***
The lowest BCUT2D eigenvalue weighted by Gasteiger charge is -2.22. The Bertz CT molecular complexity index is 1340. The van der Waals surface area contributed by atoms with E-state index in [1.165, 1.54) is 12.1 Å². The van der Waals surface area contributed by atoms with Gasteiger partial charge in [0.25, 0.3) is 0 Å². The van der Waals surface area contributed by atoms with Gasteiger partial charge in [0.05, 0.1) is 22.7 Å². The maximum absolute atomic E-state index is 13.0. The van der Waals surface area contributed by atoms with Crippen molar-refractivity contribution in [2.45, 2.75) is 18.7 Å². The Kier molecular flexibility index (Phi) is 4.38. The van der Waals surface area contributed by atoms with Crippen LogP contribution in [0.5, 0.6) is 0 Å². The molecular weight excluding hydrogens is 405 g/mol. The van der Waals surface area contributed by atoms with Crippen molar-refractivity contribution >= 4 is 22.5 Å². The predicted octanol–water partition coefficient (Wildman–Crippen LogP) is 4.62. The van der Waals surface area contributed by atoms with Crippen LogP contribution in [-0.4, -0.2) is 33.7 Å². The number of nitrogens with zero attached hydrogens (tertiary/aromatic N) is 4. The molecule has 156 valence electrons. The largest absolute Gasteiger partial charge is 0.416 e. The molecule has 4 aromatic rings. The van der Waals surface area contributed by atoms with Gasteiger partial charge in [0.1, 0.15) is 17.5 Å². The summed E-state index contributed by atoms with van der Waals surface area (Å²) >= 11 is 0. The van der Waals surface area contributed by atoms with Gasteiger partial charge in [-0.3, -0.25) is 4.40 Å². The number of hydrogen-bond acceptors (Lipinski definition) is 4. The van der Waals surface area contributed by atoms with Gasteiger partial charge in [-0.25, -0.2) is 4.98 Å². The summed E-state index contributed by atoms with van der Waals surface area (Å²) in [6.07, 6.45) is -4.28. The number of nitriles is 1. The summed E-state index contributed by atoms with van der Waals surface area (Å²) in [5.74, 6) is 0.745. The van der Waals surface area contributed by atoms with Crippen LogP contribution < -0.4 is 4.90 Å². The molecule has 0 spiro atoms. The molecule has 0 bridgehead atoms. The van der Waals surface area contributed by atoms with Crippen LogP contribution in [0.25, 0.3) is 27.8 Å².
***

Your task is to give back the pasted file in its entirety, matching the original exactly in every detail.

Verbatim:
The lowest BCUT2D eigenvalue weighted by Gasteiger charge is -2.22. The Bertz CT molecular complexity index is 1340. The van der Waals surface area contributed by atoms with E-state index in [1.165, 1.54) is 12.1 Å². The van der Waals surface area contributed by atoms with Gasteiger partial charge in [0.25, 0.3) is 0 Å². The van der Waals surface area contributed by atoms with Gasteiger partial charge in [0.05, 0.1) is 22.7 Å². The maximum absolute atomic E-state index is 13.0. The van der Waals surface area contributed by atoms with Crippen molar-refractivity contribution in [2.45, 2.75) is 18.7 Å². The Kier molecular flexibility index (Phi) is 4.38. The van der Waals surface area contributed by atoms with Crippen LogP contribution in [0.5, 0.6) is 0 Å². The molecular weight excluding hydrogens is 405 g/mol. The van der Waals surface area contributed by atoms with Crippen molar-refractivity contribution >= 4 is 22.5 Å². The predicted octanol–water partition coefficient (Wildman–Crippen LogP) is 4.62. The van der Waals surface area contributed by atoms with Crippen LogP contribution in [-0.4, -0.2) is 33.7 Å². The number of nitrogens with zero attached hydrogens (tertiary/aromatic N) is 4. The molecule has 156 valence electrons. The largest absolute Gasteiger partial charge is 0.416 e. The molecule has 4 aromatic rings. The van der Waals surface area contributed by atoms with Gasteiger partial charge in [0.1, 0.15) is 17.5 Å². The summed E-state index contributed by atoms with van der Waals surface area (Å²) >= 11 is 0. The van der Waals surface area contributed by atoms with Gasteiger partial charge in [-0.3, -0.25) is 4.40 Å². The number of hydrogen-bond acceptors (Lipinski definition) is 4. The van der Waals surface area contributed by atoms with Gasteiger partial charge in [-0.25, -0.2) is 4.98 Å². The summed E-state index contributed by atoms with van der Waals surface area (Å²) in [6.07, 6.45) is -4.28. The number of nitriles is 1. The summed E-state index contributed by atoms with van der Waals surface area (Å²) in [5.74, 6) is 0.745. The van der Waals surface area contributed by atoms with Crippen LogP contribution < -0.4 is 4.90 Å². The molecule has 0 spiro atoms. The molecule has 0 bridgehead atoms. The van der Waals surface area contributed by atoms with Crippen LogP contribution in [0.25, 0.3) is 27.8 Å².